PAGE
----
China's sharp rise in sulphur dioxide emissions, the main component of acid rain, is ruining the nation's croplands and threatening the food chain in rivers and lakes, experts said Sunday.

The emissions, largely caused by burning coal to sate China's booming appetite for electricity and by vehicle exhaust, are further exacerbating severe ecological degradation in the world's most populous nation, they said.

China announced this week that it emitted nearly 26 million tons of sulphur dioxide last year, a 27 percent increase since 2000, making the nation the world's biggest polluter of acid rain-causing substances. "The sulphur dioxide acidifies the soil, hurting the roots of the crops that farmers are growing and reducing total yields," Edwin Lau, assistant director of the Hong Kong branch of Friends of the Earth, told AFP.

"Acidity of rivers and lakes also affects the growth of marine organisms, killing the lower-level species needed by bigger organisms to survive and disrupting the food chain." Such negative impacts on the environment could lead to social instability in acid rain-hit areas as Chinese crop growers and fish farmers increasingly struggle to earn a living in face of a worsening environment, Lau said.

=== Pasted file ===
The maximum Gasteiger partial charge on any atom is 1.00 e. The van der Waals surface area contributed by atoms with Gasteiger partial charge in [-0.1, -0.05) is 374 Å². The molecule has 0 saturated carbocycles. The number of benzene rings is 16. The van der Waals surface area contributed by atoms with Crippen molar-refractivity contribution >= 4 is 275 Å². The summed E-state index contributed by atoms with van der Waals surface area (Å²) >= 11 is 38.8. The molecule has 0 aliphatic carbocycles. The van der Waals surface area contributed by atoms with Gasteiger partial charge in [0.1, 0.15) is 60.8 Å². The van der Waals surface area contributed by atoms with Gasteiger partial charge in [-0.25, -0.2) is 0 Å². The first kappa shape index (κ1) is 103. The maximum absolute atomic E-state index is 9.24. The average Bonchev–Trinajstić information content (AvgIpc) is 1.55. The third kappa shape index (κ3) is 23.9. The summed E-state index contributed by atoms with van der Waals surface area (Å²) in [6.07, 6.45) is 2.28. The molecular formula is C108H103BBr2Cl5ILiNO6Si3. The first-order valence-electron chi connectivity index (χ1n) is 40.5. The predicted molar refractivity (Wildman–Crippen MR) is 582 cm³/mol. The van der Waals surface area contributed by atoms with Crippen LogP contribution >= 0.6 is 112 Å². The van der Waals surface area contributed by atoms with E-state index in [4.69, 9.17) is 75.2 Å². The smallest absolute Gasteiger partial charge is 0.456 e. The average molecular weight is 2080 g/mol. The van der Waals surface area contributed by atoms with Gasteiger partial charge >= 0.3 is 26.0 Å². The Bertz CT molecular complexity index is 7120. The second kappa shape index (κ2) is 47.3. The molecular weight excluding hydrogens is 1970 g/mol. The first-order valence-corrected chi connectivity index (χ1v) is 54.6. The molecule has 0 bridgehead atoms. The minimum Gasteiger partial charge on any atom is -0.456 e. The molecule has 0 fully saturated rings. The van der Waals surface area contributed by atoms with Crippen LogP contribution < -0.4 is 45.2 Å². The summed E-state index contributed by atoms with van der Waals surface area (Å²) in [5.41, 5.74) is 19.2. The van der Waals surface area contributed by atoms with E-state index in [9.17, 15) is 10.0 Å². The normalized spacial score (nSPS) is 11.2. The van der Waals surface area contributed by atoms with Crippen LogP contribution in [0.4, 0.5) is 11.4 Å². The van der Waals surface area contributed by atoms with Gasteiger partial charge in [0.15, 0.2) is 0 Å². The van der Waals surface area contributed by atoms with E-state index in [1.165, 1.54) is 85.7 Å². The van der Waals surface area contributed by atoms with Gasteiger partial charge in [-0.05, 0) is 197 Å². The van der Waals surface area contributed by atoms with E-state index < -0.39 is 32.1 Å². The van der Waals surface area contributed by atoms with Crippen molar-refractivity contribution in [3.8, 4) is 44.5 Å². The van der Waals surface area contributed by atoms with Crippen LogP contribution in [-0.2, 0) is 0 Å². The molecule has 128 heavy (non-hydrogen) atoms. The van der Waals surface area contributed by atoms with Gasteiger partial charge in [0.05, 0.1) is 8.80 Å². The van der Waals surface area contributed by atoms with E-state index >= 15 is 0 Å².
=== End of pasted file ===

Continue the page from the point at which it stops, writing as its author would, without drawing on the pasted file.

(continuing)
Each ton of sulphur dioxide causes 20,000 yuan (2,500 dollars) in economic losses, according to Li Xinmin, deputy director general of the State Environmental Protection Administration's pollution control department. This means China suffered nearly 65 billion dollars in economic losses last year from sulphur dioxide emissions, he told journalists on Thursday. Over half of the 696 cities and counties under a national monitoring program experienced acid rain last year due to sulphur dioxide pollution, the administration said in a report.

"The effects of acid rain on China is going to be much worse than in the United States and Europe when they had acid rain problems in the 1970s," Paul Harris, a China expert monitoring the nation's environment from Lingnan University in Hong Kong told AFP.

"China's soils are already in bad shape after being depleted following centuries of farming. Soil scientists will tell you that things are already on the edge in China."


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